Arse, crap, dickhead, wasted, heroin. I wonder how many clients would buy copy containing those words? They’re not gratuitous. Shocking, yes, but also relevant and powerful in this context.
And they’re there to make the ad more memorable.
Oh, no-one reads copy you say? Arse, I say. Depends on the copy.
I worked on this campaign for the Big Issue Foundation with writer Nigel Roberts. And when this poster went up on the London Underground, I used to watch people reading it. Every single word.
But never mind the body copy, what about the headline? Surely a 29-word headline on a poster is asking for trouble?
And it might help if the headline actually made sense? Seriously, most clients would have laughed you out of the room by now.
But it does make sense of course. It’s a great way of using words to dramatise drug addiction. And once you’re hooked by the headline, there’s a good chance you’re going to read the rest of it. No escape.
Especially when your opening gambit is ‘you’re freezing your arse off in some doorway…’, who could resist? The peaks in the copy that keep you addicted include ‘it’s a holiday for your brain but it’s only a short trip…’ and ‘some dickhead in a duffel coat who’s read a couple of Irvine Welsh books…’.
My job as art director was to do everything possible to make sure that this ad was read. So it seemed like a good idea to make the body copy as big as the headline. And the same bold weight as the headline.
In a millisecond this says to the viewer that this is important stuff.
Making the headline red catches the eye and differentiates it as the headline. But then, without missing a beat, we’re straight into the copy.
Received wisdom would have said make the headline bigger and have at least a bit of a gap between the headline and the copy to give the eye a rest.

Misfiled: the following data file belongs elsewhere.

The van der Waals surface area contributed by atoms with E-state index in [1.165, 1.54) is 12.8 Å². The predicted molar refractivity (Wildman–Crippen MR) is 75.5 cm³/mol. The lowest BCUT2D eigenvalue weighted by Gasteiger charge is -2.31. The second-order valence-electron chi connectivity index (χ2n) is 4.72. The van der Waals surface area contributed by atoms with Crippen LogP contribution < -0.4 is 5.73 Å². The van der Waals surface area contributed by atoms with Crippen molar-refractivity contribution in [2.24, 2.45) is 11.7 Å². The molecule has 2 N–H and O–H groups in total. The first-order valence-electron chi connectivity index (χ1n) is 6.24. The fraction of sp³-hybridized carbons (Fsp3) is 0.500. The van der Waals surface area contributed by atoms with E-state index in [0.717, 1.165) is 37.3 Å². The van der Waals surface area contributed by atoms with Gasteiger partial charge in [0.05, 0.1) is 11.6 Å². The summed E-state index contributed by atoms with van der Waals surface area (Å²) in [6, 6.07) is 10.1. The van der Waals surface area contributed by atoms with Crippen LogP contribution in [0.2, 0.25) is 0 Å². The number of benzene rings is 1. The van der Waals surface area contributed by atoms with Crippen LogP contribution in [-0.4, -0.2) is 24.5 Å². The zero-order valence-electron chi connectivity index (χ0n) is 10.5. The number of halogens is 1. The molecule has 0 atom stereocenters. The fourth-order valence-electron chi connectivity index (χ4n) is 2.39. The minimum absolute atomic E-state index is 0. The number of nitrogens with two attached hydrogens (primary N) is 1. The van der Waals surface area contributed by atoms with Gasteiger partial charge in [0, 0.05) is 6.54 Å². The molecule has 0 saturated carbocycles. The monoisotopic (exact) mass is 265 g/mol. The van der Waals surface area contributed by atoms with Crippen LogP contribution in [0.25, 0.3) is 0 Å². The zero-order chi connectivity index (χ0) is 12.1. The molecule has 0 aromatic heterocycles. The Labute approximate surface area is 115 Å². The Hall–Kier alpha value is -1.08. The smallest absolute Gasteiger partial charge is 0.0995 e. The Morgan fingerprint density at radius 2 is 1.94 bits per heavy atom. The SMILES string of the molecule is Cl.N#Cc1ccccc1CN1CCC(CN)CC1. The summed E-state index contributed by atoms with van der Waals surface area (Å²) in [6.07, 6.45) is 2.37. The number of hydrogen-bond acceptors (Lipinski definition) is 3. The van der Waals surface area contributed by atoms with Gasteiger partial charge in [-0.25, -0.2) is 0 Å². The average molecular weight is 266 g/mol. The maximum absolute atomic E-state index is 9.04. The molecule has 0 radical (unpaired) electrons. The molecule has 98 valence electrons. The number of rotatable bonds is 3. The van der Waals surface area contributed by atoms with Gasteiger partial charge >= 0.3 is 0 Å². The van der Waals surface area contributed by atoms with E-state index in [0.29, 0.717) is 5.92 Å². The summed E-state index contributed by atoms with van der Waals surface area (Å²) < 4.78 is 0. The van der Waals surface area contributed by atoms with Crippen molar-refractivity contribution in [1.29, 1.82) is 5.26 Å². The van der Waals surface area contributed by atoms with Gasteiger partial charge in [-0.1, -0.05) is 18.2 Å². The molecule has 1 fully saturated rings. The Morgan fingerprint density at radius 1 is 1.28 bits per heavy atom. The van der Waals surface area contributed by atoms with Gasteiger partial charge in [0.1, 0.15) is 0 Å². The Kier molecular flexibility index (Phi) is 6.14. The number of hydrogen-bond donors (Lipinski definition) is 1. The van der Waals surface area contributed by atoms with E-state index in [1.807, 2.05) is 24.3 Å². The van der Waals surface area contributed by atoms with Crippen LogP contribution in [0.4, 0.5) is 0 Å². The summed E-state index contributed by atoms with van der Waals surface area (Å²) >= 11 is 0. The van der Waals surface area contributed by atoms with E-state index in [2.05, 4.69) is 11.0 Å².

It would also have said put some paragraphs in the copy to break it up a bit. I very rarely pay any attention to received wisdom. It tends to make your work invisible, just like everyone else’s.
In a rare lapse, I actually did try it with paragraphs but it suddenly looked polite and normal. It somehow lost its urgency and gravitas. But a poster entirely full of dense copy would have been just too much. Hence the top and side margins. Creating a useful contrast that really helps the words stand out.
And now the truly controversial bit. There’s no logo because I strongly believe that it’s more likely to get read without a Big Issue logo on it. The client agreed.
Whilst the imagery here is not a major element in the layout, it is important. The apparent random positioning of discarded needles (‘photographed’ on a cheap flatbed scanner) again, adds a useful visual contrast to the dense regimented copy.
So there you have it. Hopefully a few useful arguments to use next time some sod in a suit who’s read a couple of marketing textbooks is trying to ruin your work.